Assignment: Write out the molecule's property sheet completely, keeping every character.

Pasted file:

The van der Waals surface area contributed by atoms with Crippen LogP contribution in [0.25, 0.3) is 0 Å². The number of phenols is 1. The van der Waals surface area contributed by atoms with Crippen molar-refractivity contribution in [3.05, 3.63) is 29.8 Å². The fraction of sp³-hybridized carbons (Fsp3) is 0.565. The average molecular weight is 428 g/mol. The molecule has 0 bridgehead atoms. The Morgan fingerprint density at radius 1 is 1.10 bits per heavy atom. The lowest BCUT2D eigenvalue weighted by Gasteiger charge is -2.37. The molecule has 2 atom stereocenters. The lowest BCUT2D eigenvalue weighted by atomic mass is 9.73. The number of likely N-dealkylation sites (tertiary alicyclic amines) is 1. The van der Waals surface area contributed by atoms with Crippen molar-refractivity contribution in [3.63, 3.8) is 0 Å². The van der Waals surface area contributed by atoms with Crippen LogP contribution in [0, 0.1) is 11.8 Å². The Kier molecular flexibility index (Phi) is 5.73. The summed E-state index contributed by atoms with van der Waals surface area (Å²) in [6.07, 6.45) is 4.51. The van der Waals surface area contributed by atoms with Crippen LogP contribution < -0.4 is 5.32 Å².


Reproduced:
The van der Waals surface area contributed by atoms with Crippen LogP contribution in [0.25, 0.3) is 0 Å². The number of phenols is 1. The van der Waals surface area contributed by atoms with Crippen molar-refractivity contribution in [3.05, 3.63) is 29.8 Å². The fraction of sp³-hybridized carbons (Fsp3) is 0.565. The average molecular weight is 428 g/mol. The molecule has 0 bridgehead atoms. The Morgan fingerprint density at radius 1 is 1.10 bits per heavy atom. The lowest BCUT2D eigenvalue weighted by Gasteiger charge is -2.37. The molecule has 2 atom stereocenters. The lowest BCUT2D eigenvalue weighted by atomic mass is 9.73. The number of likely N-dealkylation sites (tertiary alicyclic amines) is 1. The van der Waals surface area contributed by atoms with Crippen molar-refractivity contribution in [3.63, 3.8) is 0 Å². The van der Waals surface area contributed by atoms with Crippen LogP contribution in [0, 0.1) is 11.8 Å². The Kier molecular flexibility index (Phi) is 5.73. The summed E-state index contributed by atoms with van der Waals surface area (Å²) in [6.07, 6.45) is 4.51. The van der Waals surface area contributed by atoms with Crippen LogP contribution < -0.4 is 5.32 Å².